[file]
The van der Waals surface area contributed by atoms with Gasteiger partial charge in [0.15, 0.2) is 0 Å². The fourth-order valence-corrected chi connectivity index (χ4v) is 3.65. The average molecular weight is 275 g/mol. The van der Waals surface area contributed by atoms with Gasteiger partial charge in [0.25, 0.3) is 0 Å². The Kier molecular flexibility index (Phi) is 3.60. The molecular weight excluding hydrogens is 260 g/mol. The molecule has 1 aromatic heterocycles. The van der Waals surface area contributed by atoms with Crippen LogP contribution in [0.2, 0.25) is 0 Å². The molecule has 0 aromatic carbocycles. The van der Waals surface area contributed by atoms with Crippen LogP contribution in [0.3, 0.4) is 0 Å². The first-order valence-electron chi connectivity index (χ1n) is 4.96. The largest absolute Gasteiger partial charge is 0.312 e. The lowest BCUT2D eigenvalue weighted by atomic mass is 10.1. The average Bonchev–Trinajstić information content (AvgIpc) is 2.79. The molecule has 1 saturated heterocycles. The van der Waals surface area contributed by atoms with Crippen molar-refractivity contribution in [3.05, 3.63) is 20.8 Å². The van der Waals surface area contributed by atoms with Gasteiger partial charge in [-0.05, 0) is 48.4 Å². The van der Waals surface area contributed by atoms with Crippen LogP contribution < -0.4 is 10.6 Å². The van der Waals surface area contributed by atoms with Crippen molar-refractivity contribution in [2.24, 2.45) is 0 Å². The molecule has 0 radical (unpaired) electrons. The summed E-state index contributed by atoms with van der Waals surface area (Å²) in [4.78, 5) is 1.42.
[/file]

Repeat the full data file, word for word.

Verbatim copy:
The van der Waals surface area contributed by atoms with Gasteiger partial charge in [0.15, 0.2) is 0 Å². The fourth-order valence-corrected chi connectivity index (χ4v) is 3.65. The average molecular weight is 275 g/mol. The van der Waals surface area contributed by atoms with Gasteiger partial charge in [0.25, 0.3) is 0 Å². The Kier molecular flexibility index (Phi) is 3.60. The molecular weight excluding hydrogens is 260 g/mol. The molecule has 1 aromatic heterocycles. The van der Waals surface area contributed by atoms with Crippen LogP contribution in [0.2, 0.25) is 0 Å². The molecule has 0 aromatic carbocycles. The van der Waals surface area contributed by atoms with Crippen LogP contribution in [0.3, 0.4) is 0 Å². The first-order valence-electron chi connectivity index (χ1n) is 4.96. The largest absolute Gasteiger partial charge is 0.312 e. The lowest BCUT2D eigenvalue weighted by atomic mass is 10.1. The average Bonchev–Trinajstić information content (AvgIpc) is 2.79. The molecule has 1 saturated heterocycles. The van der Waals surface area contributed by atoms with Crippen molar-refractivity contribution in [3.05, 3.63) is 20.8 Å². The van der Waals surface area contributed by atoms with Gasteiger partial charge in [-0.05, 0) is 48.4 Å². The van der Waals surface area contributed by atoms with Crippen LogP contribution < -0.4 is 10.6 Å². The van der Waals surface area contributed by atoms with Crippen molar-refractivity contribution in [2.24, 2.45) is 0 Å². The molecule has 0 radical (unpaired) electrons. The summed E-state index contributed by atoms with van der Waals surface area (Å²) in [4.78, 5) is 1.42.